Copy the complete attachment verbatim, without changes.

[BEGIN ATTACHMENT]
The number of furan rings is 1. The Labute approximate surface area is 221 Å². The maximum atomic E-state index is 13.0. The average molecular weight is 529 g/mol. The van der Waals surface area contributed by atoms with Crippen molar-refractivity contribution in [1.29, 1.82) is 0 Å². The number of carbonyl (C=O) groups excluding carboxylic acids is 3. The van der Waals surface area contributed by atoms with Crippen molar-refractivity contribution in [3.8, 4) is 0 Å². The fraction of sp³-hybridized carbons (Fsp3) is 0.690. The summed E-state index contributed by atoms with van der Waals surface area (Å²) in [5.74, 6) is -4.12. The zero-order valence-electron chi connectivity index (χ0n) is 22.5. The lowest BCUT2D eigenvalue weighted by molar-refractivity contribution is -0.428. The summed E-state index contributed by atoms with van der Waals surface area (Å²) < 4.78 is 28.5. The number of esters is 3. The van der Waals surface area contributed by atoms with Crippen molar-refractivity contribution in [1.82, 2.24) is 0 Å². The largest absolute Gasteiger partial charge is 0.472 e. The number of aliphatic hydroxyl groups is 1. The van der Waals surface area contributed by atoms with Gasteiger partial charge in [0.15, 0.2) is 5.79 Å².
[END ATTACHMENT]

The number of furan rings is 1. The Labute approximate surface area is 221 Å². The maximum atomic E-state index is 13.0. The average molecular weight is 529 g/mol. The van der Waals surface area contributed by atoms with Crippen molar-refractivity contribution in [1.29, 1.82) is 0 Å². The number of carbonyl (C=O) groups excluding carboxylic acids is 3. The van der Waals surface area contributed by atoms with Crippen molar-refractivity contribution in [3.8, 4) is 0 Å². The fraction of sp³-hybridized carbons (Fsp3) is 0.690. The summed E-state index contributed by atoms with van der Waals surface area (Å²) in [5.74, 6) is -4.12. The zero-order valence-electron chi connectivity index (χ0n) is 22.5. The lowest BCUT2D eigenvalue weighted by molar-refractivity contribution is -0.428. The summed E-state index contributed by atoms with van der Waals surface area (Å²) < 4.78 is 28.5. The number of esters is 3. The van der Waals surface area contributed by atoms with Crippen molar-refractivity contribution in [1.82, 2.24) is 0 Å². The largest absolute Gasteiger partial charge is 0.472 e. The number of aliphatic hydroxyl groups is 1. The van der Waals surface area contributed by atoms with Gasteiger partial charge in [0.15, 0.2) is 5.79 Å².